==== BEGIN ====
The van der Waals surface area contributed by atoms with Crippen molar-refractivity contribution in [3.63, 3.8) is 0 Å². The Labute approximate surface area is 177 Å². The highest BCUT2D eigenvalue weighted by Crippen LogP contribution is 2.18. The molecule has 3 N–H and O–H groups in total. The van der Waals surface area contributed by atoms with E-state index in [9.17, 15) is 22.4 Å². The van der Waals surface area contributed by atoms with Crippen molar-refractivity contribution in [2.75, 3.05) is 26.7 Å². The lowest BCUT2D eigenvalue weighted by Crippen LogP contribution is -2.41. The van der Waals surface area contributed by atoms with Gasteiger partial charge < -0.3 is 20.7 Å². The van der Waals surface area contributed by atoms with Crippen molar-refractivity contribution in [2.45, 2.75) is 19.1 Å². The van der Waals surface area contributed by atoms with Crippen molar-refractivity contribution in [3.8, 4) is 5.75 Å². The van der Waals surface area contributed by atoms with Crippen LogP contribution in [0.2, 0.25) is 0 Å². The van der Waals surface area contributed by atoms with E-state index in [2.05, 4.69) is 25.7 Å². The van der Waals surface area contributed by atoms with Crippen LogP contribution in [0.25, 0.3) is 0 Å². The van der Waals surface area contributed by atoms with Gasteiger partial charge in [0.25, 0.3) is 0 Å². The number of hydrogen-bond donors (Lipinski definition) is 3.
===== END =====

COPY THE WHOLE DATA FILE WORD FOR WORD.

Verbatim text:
The van der Waals surface area contributed by atoms with Crippen molar-refractivity contribution in [3.63, 3.8) is 0 Å². The Labute approximate surface area is 177 Å². The highest BCUT2D eigenvalue weighted by Crippen LogP contribution is 2.18. The molecule has 3 N–H and O–H groups in total. The van der Waals surface area contributed by atoms with E-state index in [9.17, 15) is 22.4 Å². The van der Waals surface area contributed by atoms with Crippen molar-refractivity contribution in [2.75, 3.05) is 26.7 Å². The lowest BCUT2D eigenvalue weighted by Crippen LogP contribution is -2.41. The van der Waals surface area contributed by atoms with Gasteiger partial charge < -0.3 is 20.7 Å². The van der Waals surface area contributed by atoms with Crippen molar-refractivity contribution in [2.45, 2.75) is 19.1 Å². The van der Waals surface area contributed by atoms with Crippen molar-refractivity contribution in [3.8, 4) is 5.75 Å². The van der Waals surface area contributed by atoms with Crippen LogP contribution in [0.2, 0.25) is 0 Å². The van der Waals surface area contributed by atoms with E-state index in [2.05, 4.69) is 25.7 Å². The van der Waals surface area contributed by atoms with Crippen LogP contribution in [0.25, 0.3) is 0 Å². The van der Waals surface area contributed by atoms with Gasteiger partial charge in [0.25, 0.3) is 0 Å². The number of hydrogen-bond donors (Lipinski definition) is 3.